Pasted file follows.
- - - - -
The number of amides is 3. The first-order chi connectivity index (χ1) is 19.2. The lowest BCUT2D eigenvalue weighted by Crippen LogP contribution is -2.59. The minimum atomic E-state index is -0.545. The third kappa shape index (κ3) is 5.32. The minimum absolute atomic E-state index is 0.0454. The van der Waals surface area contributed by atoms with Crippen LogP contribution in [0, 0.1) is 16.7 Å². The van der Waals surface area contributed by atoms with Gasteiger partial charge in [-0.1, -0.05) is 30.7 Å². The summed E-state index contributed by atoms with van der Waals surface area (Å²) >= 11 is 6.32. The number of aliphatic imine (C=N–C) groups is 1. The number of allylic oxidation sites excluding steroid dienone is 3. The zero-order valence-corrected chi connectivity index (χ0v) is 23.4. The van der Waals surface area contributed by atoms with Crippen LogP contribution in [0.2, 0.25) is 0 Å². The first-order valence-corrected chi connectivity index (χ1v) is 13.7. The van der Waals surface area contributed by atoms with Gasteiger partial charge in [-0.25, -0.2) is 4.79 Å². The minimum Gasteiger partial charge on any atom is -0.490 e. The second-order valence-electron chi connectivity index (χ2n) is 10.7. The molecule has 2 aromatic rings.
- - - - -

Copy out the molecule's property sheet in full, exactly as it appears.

The number of amides is 3. The first-order chi connectivity index (χ1) is 19.2. The lowest BCUT2D eigenvalue weighted by Crippen LogP contribution is -2.59. The minimum atomic E-state index is -0.545. The third kappa shape index (κ3) is 5.32. The minimum absolute atomic E-state index is 0.0454. The van der Waals surface area contributed by atoms with Crippen LogP contribution in [0, 0.1) is 16.7 Å². The van der Waals surface area contributed by atoms with Gasteiger partial charge in [-0.1, -0.05) is 30.7 Å². The summed E-state index contributed by atoms with van der Waals surface area (Å²) >= 11 is 6.32. The number of aliphatic imine (C=N–C) groups is 1. The number of allylic oxidation sites excluding steroid dienone is 3. The zero-order valence-corrected chi connectivity index (χ0v) is 23.4. The van der Waals surface area contributed by atoms with Crippen LogP contribution in [0.2, 0.25) is 0 Å². The first-order valence-corrected chi connectivity index (χ1v) is 13.7. The van der Waals surface area contributed by atoms with Gasteiger partial charge in [-0.25, -0.2) is 4.79 Å². The minimum Gasteiger partial charge on any atom is -0.490 e. The second-order valence-electron chi connectivity index (χ2n) is 10.7. The molecule has 2 aromatic rings.